to a Beast: and what a Beast art thou alreadythat
seest not thy losse in transformation
Ape. If thou could'st please me
With speaking to methou might'st
Haue hit vpon it heere.
The Commonwealth of Athensis become
A Forrest of Beasts
Tim. How ha's the Asse broke the wallthat thou art
out of the Citie
Ape. Yonder comes a Poet and a Painter:
The plague of Company light vpon thee:
I will feare to catch itand giue way.
When I know not what else to do
Ile see thee againe
Tim. When there is nothing liuing but thee
Thou shalt be welcome.
I had rather be a Beggers Dogge
Ape. Thou art the Cap
Of all the Fooles aliue
Tim. Would thou wert cleane enough
To spit vpon
Ape. A plague on thee
Thou art too bad to curse
Tim. All Villaines
That do stand by theeare pure
Ape. There is no Leprosie
But what thou speak'st
Tim. If I name theeIle beate thee;
But I should infect my hands
Ape. I would my tongue
Could rot them off
Tim. Away thou issue of a mangie dogge
Choller does kill me
That thou art aliueI swoond to see thee
Ape. Would thou would'st burst
Tim. Away thou tedious RogueI am sorry I shall
lose a stone by thee
I am sicke of this false worldand will loue nought
But euen the meere necessities vpon't:
Then Timon presently prepare thy graue:
Lye where the light Fome of the Sea may beate
Thy graue stone daylymake thine Epitaph
That death in meat others liues may laugh.
O thou sweete King-killerand deare diuorce
Twixt naturall Sunne and fire: thou bright defiler
Of Himens purest bedthou valiant Mars
Thou eueryongfreshlouedand delicate wooer
Whose blush doth thawe the consecrated Snow
That lyes on Dians lap.
Thou visible God
That souldrest close Impossibilities
And mak'st them kisse; that speak'st with euerie Tongue
To euerie purpose: O thou touch of hearts
Thinke thy slaue-man rebelsand by thy vertue
Set them into confounding oddesthat Beasts
May haue the world in Empire
Ape. Would 'twere so
But not till I am dead. Ile say th'hast Gold:
Thou wilt be throng'd too shortly
Tim. Throng'd too?
Tim. Thy backe I prythee
Ape. Liueand loue thy misery
Tim. Long liue soand so dye. I am quit
Ape. Mo things like men
Eate Timonand abhorre then.
Enter the Bandetti.
1 Where should he haue this Gold? It is some poore
Fragmentsome slender Ort of his remainder: the meere
want of Goldand the falling from of his Friendesdroue
him into this Melancholly
2 It is nois'd
He hath a masse of Treasure
3 Let vs make the assay vpon himif he care not for't
he will supply vs easily: if he couetously reserue ithow
shall's get it?
2 True: for he beares it not about him:
1 Is not this hee?
2 'Tis his description
3 He? I know him
All. Saue thee Timon
Tim. Now Theeues
All. Soldiersnot Theeues
Tim. Both tooand womens Sonnes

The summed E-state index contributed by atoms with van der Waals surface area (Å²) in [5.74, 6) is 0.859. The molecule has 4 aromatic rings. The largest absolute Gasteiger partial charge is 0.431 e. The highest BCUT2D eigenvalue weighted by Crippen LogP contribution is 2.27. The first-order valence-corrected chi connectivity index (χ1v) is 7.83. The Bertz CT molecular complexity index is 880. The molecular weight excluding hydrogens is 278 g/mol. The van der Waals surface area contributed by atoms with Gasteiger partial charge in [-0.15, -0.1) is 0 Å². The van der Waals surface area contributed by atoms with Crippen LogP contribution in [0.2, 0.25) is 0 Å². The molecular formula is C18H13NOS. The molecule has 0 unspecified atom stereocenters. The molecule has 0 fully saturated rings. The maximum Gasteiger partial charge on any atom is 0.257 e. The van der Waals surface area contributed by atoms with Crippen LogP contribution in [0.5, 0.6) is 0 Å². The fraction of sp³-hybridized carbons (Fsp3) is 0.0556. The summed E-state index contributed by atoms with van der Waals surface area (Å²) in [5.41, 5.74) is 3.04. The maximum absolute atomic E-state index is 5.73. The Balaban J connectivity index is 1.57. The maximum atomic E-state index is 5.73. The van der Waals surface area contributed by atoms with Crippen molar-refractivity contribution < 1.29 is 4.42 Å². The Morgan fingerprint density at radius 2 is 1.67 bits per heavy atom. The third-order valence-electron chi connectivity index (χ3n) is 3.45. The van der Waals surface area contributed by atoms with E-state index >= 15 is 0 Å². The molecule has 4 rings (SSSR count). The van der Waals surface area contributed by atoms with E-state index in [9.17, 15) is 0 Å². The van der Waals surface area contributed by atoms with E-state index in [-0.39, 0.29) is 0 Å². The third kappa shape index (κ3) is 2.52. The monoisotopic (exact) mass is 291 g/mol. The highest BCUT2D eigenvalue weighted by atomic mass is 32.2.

All. We are not Theeuesbut men
That much do want
Tim. Your greatest want isyou want much of meat:
Why should you want? Beholdthe Earth hath Rootes:
Within this Mile breake forth a hundred Springs:
The Oakes beare Mastthe Briars Scarlet Heps
The bounteous Huswife Natureon each bush
Layes her full Messe before you. Want? why Want?
1 We cannot liue on Grasseon BerriesWater
As Beastsand Birdsand Fishes
Ti. Nor on the Beasts themseluesthe Birds & Fishes
You must eate men. Yet thankes I must you con
That you are Theeues profest: that you worke not
In holier shapes: For there is boundlesse Theft
In limited Professions. Rascall Theeues
Heere's Gold. Gosucke the subtle blood o'th' Grape
Till the high Feauor seeth your blood to froth
And so scape hanging. Trust not the Physitian
His Antidotes are poysonand he slayes
Moe then you Rob: Take wealthand liues together
Do Villaine dosince you protest to doo't.
Like WorkemenIle example you with Theeuery:
The Sunnes a Theefeand with his great attraction
Robbes the vaste Sea. The Moones an arrant Theefe
And her pale fireshe snatches from the Sunne.
The Seas a Theefewhose liquid Surgeresolues
The Moone into Salt teares. The Earth's a Theefe
That feeds and breeds by a composture stolne
From gen'rall excrement: each thing's a Theefe.
The Lawesyour curbe and whipin their rough power
Ha's vncheck'd Theft. Loue not your seluesaway
Rob one anotherthere's more Goldcut throates
All that you meete are Theeues: to Athens go
Breake open shoppesnothing can you steale
But Theeues do loose it: steale lessefor this I giue you
And Gold confound you howsoere: Amen
3 Has almost charm'd me from my Professionby perswading
me to it
1 'Tis in the malice of mankindethat he thus aduises
vs not to haue vs thriue in our mystery
2 Ile beleeue him as an Enemy
And giue ouer my Trade
1 Let vs first see peace in Athensthere is no time so
miserablebut a man may be true.
Enter the Steward to Timon.
Stew. Oh you Gods!
Is yon'd despis'd and ruinous man my Lord?